Now, if you mean that you’re dealing with a situation where you have to please multiple editors at the same time, I’d be a bit leery of it. What if one likes your book and one doesn’t, if one wants changes and one doesn’t? Just as in collaborations, someone has to have the final say. If you’re dealing with more than one editor at once, make sure the one who likes your writing has that final word.
QUESTION: Have any of your books ever been banned? If so, what did you do? If not, what would you do?
ANSWER: No. I had high hopes that The Branch, in which the two villains are God and the Messiah, might be banned, but it wasn’t. (Side note: it was made into a movie, and the Andorran producer/director was subsequently kicked out of his church and forbidden to work in Andorra for a period of 15 years, all thanks to The Branch.)
What would I do? Probably — and I mean this seriously — hire a publicist to disseminate that fact as widely as possible. The best sf publicist I know is Ellie Lang, but I think she’s currently attached to a publishing house; if she wasn’t available, I’d ask around for names.
QUESTION: I’m just about to sign with a small publisher for my first 3 novels. I recognize that as a new author I’ll need to do a lot of my own marketing. What suggestions can you make, what should I avoid, and how do I make myself stand out?
ANSWER: You’ll hear all about visiting every book store you can find and autographing copies, or perhaps about making friends with some distributors . . . but the fact of the matter is that there really isn’t much you can do, compared to what your publishers can do. (And, alas, a small publisher can do far less than a mass market New York house.)
There are a couple of things, though. One: send copies to every pro, semi-pro and fanzine reviewer. Your publisher won’t give a damn if everyone loves it — all he’ll care about are the sales figures — but if you can put together a hefty package of favorable reviews and send it to various foreign publishers, you may be able to influence them to purchase your book. After all, if an editor whose English is lacking has two books on his desk by writers whose names are unknown to him, and one has 2 good reviews and the other (yours) has 23 good reviews, well, it’s an easy call, isn’t it?
Another thing — and this is considerably more difficult for a beginner — is to chop out a 15,000 to 30,000-word section and sell it to a prozine before the book comes out. You’ll reach 30,000 or 40,000 people who have never heard of you, and hopefully get them looking for your book when it comes out.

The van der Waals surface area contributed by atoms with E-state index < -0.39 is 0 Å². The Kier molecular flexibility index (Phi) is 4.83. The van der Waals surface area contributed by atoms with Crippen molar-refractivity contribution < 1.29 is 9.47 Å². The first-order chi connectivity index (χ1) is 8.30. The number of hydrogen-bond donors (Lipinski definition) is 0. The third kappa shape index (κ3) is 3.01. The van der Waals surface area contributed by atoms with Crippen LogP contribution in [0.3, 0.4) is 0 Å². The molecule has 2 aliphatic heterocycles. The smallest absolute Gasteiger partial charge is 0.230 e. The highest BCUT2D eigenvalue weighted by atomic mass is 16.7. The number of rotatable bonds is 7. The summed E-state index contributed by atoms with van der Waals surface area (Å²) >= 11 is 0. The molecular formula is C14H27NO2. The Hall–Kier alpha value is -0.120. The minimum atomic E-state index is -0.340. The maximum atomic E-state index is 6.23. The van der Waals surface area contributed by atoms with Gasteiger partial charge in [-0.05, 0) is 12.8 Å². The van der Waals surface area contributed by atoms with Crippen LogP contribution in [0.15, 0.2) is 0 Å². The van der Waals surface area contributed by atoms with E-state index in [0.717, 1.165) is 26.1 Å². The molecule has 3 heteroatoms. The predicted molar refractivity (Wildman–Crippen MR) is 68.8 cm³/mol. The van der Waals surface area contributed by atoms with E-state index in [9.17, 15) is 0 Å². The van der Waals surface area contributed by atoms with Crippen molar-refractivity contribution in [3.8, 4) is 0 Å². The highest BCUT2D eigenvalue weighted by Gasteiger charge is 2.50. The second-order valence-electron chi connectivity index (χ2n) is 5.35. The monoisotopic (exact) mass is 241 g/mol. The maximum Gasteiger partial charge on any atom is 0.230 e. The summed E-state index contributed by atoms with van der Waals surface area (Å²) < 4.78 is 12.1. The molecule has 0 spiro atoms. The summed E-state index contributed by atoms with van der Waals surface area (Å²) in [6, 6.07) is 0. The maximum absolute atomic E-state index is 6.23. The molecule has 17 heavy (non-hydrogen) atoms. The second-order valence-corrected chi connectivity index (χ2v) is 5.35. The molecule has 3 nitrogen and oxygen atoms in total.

2008 Update: cut that number in half these days, alas.
Also, give your publisher a list of conventions you’re going to be attending in the 6 or 8 months after each book comes out, and make sure the dealers who will be at those cons have an ample supply of the books — ample to sell, and ample for you to do autograph sessions.
What to avoid? I’d sure avoid holding up the cover, or setting a pile of them in front of you, when sitting on panels at conventions. It tends to scream “bush league!” at the audience.
Also, if being interviewed by a fanzine (or anyone else), I’d go out of my way not to make it sound like I’d written something that will put The Foundation Trilogy or Neuromancer in the shade, even if I thought I had. A little self-deprecating humor will get you a lot more friends and readers than playing the role of the Pompous Self-Important Beginner.
QUESTION: Do you consider it paying on acceptance if a magazine pays first, without a contract, upon accepting a manuscript?
ANSWER: I consider it sheer idiocy on the part of the magazine. It is legally a gift; they haven’t bought a thing.
There was a time when almost all magazines wrote their (truly onerous) contracts in tiny print on the back of the check, just above where the writer signed, and if he signed (and most writers couldn’t and still can’t afford not to sign), he was not only endorsing the check but signing the contract.
That was finally ruled illegal, and now all contracts come separately. Which means that if you sign a check and nothing else, you haven’t sold the magazine a damned thing. Not first North American Serial rights, not foreign rights, not electronic rights, not nuthin’.
I wouldn’t hold them up for more money — magazine publishers do talk to one another, especially if they feel someone’s ripping them off, and while the word “blackball” is never spoken the concept can still be practiced — but I would sure as hell feel that I was in a very strong negotiating position if the magazine tried to grab anything but the minimal rights I wanted to sell them. If you’re selling First North American Serial, and they ask for electronic, strike out the grab for electronic. That could be a deal-killer most places these days — but not with a guy whose check has already been cashed.
QUESTION: I have a script I’d like to sell to television, but nobody I’ve contacted will talk to me unless I have a “packaging company” representing me. What’s that, and how do I locate one?
ANSWER: Movies and TV are almost closed industries. There’s so much money involved that they make it very hard for a writer to break in.
With movies, which constitutes my entire experience, you don’t need an agent if you have contacts, since all an agent in Hollywood does is put you together with people who might have work for you. Once an offer is on the table, you turn it over to your Hollywood lawyer, not your agent.